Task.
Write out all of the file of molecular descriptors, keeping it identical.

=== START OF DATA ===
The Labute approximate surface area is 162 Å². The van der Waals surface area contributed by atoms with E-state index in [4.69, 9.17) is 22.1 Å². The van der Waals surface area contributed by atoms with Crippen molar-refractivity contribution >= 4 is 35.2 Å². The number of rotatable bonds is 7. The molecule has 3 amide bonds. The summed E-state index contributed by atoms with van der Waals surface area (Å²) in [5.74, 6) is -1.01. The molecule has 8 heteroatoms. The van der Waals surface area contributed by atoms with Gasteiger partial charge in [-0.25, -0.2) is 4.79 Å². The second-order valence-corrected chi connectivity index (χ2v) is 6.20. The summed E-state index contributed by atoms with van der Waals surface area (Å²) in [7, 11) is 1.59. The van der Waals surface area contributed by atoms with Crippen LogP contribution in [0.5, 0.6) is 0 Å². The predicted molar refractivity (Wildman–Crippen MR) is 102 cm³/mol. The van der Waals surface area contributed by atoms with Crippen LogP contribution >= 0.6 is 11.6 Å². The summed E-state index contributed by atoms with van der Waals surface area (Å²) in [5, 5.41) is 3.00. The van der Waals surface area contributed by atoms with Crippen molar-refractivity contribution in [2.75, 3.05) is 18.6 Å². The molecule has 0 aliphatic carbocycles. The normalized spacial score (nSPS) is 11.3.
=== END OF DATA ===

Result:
The Labute approximate surface area is 162 Å². The van der Waals surface area contributed by atoms with E-state index in [4.69, 9.17) is 22.1 Å². The van der Waals surface area contributed by atoms with Crippen molar-refractivity contribution >= 4 is 35.2 Å². The number of rotatable bonds is 7. The molecule has 3 amide bonds. The summed E-state index contributed by atoms with van der Waals surface area (Å²) in [5.74, 6) is -1.01. The molecule has 8 heteroatoms. The van der Waals surface area contributed by atoms with Gasteiger partial charge in [-0.25, -0.2) is 4.79 Å². The second-order valence-corrected chi connectivity index (χ2v) is 6.20. The summed E-state index contributed by atoms with van der Waals surface area (Å²) in [7, 11) is 1.59. The van der Waals surface area contributed by atoms with Crippen LogP contribution in [0.5, 0.6) is 0 Å². The predicted molar refractivity (Wildman–Crippen MR) is 102 cm³/mol. The van der Waals surface area contributed by atoms with Crippen LogP contribution >= 0.6 is 11.6 Å². The summed E-state index contributed by atoms with van der Waals surface area (Å²) in [5, 5.41) is 3.00. The van der Waals surface area contributed by atoms with Crippen molar-refractivity contribution in [2.75, 3.05) is 18.6 Å². The molecule has 0 aliphatic carbocycles. The normalized spacial score (nSPS) is 11.3.